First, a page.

AMITA Health Endoscopy Center Lincoln Park


GERD, or gastroesophageal reflux disease, is a condition where acid from your stomach goes backward (or refluxes) into your esophagus. The esophagus is the muscular tube that connects your mouth to your stomach. If you have heartburn in your chest or a burning sensation in your throat after eating, you may have GERD.

At the bottom end of the esophagus is a valve or sphincter called the lower esophageal sphincter. If it weakens or relaxes, acid can reflux into your esophagus, causing GERD. Acid can irritate and redden the inner lining of your esophagus, and over time can cause difficulty swallowing (dysphagia) and even ulcers and bleeding. Chronic GERD can also cause the lining cells to turn precancerous — a condition called Barrett’s esophagus. Esophageal cancer can develop in a small number of patients with Barrett’s. GERD may also cause narrowing or a stricture of the esophagus.

Risk factors for GERD include smoking, obesity, diabetes and overeating. Other risks are pregnancy, asthma, hiatal hernia (bulging of the stomach upwards through an opening in the diaphragm), and connective tissue disorders such as scleroderma. Worsening of GERD can occur with eating fatty foods, eating large meals at night and lying down soon after eating, aspirin, alcohol, and coffee.

Diagnosis of GERD can be obtained by x-rays with swallowed barium, endoscopy (a tube with a camera that is lowered down into the esophagus to view the lining), esophageal acid or pH testing, and esophageal motility testing that measures pressure and movement in your esophagus.


  • Heartburn and chest pain
  • *Please seek immediate medical attention with chest pain, especially with arm pain or shortness of breath
  • Burning sensation in your throat or sour taste in your mouth
  • Sensation of a lump in your throat
  • Trouble swallowing food (dysphagia)
  • Upper abdominal pain
  • Hoarseness or sore throat


Lifestyle changes. Your provider may recommend weight loss, stopping smoking, watching portion sizes, not lying down after a meal and avoiding tight-fitting clothing.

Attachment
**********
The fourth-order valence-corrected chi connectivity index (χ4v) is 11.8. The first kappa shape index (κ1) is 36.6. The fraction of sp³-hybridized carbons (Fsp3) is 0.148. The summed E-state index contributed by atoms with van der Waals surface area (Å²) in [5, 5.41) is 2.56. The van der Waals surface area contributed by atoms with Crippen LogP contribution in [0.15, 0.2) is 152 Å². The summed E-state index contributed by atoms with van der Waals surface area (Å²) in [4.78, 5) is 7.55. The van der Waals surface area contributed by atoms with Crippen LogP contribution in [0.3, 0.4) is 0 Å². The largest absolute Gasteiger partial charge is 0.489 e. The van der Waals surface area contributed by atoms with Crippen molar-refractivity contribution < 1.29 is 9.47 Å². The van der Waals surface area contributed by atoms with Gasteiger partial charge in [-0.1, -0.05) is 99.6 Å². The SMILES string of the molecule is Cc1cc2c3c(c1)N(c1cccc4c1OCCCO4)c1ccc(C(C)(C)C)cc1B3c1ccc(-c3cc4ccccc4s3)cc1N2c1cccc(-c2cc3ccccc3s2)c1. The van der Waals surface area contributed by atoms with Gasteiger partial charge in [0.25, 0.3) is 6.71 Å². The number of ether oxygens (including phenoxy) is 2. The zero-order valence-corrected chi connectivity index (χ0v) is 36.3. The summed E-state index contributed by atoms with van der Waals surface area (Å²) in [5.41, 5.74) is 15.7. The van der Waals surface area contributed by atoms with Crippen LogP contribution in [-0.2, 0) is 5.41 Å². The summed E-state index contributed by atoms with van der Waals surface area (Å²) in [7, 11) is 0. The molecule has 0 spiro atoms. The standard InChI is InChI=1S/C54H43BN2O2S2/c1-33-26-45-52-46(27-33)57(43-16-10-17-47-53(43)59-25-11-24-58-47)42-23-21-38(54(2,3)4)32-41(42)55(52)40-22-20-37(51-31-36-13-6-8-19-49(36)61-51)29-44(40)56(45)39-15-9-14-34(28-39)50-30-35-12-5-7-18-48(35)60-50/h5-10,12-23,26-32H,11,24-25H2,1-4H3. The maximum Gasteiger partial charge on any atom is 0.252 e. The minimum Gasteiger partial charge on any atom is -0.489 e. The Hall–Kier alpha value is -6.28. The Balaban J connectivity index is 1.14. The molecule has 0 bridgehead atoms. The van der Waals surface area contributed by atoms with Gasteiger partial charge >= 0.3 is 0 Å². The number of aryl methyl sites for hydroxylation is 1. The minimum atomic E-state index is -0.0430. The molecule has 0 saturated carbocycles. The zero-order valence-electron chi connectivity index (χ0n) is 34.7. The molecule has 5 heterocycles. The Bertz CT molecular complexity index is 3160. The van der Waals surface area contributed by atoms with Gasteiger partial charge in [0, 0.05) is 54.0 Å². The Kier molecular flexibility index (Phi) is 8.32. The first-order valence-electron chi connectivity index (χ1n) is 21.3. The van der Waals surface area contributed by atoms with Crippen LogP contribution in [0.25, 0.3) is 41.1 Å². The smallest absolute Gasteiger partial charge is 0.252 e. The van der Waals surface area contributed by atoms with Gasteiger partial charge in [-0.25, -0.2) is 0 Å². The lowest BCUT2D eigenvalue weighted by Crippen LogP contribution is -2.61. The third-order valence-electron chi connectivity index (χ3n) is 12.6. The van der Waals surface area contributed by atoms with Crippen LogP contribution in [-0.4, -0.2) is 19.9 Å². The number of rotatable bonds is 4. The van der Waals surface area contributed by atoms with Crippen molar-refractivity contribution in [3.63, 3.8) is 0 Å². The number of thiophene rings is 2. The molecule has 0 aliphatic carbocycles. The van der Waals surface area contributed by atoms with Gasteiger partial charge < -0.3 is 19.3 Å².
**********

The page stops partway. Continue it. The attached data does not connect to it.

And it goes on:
Acid suppressors. Acid-reducing medication will likely be prescribed by your provider. Stomach acid can irritate your esophageal lining. The most common medications to reduce acid are proton pump inhibitors or PPIs. Esomeprazole (Nexium) is an example of a PPI. Others include H-2 blockers such as famotidine (Pepcid).

Surgery. Your doctor may recommend surgeries to reinforce the lower esophageal sphincter, such as a Nissen fundoplication or LINK device procedure. Other surgical options also exist.


Avoid GERD-triggering foods and drinks. Alcohol, fatty foods, tomato sauce, chocolate, caffeine and certain other foods can worsen your symptoms. Avoid these foods that typically trigger your heartburn.

Elevate the head of your bed. Many patients experience worsening of their symptoms at night. If so, elevating the head of your bed may help. A common way to achieve this is using a wedge between your box spring and mattress. Elevating your head at night can make gravity your friend by keeping acid in your stomach and out of your esophagus.

Establish or maintain a healthy weight. Extra pounds around the abdomen can push up your stomach and force acid into your esophagus, worsening your symptoms. Ask your provider for a weight loss and exercise plan that matches your needs.

Stop smoking.